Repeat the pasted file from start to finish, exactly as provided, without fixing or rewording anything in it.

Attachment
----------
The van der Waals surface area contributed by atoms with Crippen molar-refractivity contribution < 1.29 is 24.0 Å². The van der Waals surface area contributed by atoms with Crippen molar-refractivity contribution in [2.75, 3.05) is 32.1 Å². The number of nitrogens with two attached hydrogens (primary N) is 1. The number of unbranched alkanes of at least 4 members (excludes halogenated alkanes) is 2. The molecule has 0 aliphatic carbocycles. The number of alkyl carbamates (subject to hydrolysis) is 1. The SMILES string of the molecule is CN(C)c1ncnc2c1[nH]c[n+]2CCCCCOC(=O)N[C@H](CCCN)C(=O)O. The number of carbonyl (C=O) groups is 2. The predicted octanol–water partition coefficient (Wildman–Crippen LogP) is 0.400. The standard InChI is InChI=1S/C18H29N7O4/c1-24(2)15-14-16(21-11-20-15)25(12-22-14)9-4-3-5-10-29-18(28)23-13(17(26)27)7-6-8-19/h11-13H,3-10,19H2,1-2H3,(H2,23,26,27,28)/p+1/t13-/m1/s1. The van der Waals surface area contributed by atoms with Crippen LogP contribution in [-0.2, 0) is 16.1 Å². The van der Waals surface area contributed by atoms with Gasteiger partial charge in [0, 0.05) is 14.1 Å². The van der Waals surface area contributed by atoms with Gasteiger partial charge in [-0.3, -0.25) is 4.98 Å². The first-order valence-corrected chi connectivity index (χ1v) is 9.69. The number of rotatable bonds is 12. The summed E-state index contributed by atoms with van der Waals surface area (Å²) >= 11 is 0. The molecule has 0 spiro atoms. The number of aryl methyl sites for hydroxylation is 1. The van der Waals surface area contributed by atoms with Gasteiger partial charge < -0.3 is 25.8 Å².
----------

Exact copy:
The van der Waals surface area contributed by atoms with Crippen molar-refractivity contribution < 1.29 is 24.0 Å². The van der Waals surface area contributed by atoms with Crippen molar-refractivity contribution in [2.75, 3.05) is 32.1 Å². The number of nitrogens with two attached hydrogens (primary N) is 1. The number of unbranched alkanes of at least 4 members (excludes halogenated alkanes) is 2. The molecule has 0 aliphatic carbocycles. The number of alkyl carbamates (subject to hydrolysis) is 1. The SMILES string of the molecule is CN(C)c1ncnc2c1[nH]c[n+]2CCCCCOC(=O)N[C@H](CCCN)C(=O)O. The number of carbonyl (C=O) groups is 2. The predicted octanol–water partition coefficient (Wildman–Crippen LogP) is 0.400. The standard InChI is InChI=1S/C18H29N7O4/c1-24(2)15-14-16(21-11-20-15)25(12-22-14)9-4-3-5-10-29-18(28)23-13(17(26)27)7-6-8-19/h11-13H,3-10,19H2,1-2H3,(H2,23,26,27,28)/p+1/t13-/m1/s1. The van der Waals surface area contributed by atoms with Crippen LogP contribution in [-0.2, 0) is 16.1 Å². The van der Waals surface area contributed by atoms with Gasteiger partial charge in [0, 0.05) is 14.1 Å². The van der Waals surface area contributed by atoms with Gasteiger partial charge in [-0.3, -0.25) is 4.98 Å². The first-order valence-corrected chi connectivity index (χ1v) is 9.69. The number of rotatable bonds is 12. The summed E-state index contributed by atoms with van der Waals surface area (Å²) >= 11 is 0. The molecule has 0 spiro atoms. The number of aryl methyl sites for hydroxylation is 1. The van der Waals surface area contributed by atoms with Gasteiger partial charge < -0.3 is 25.8 Å².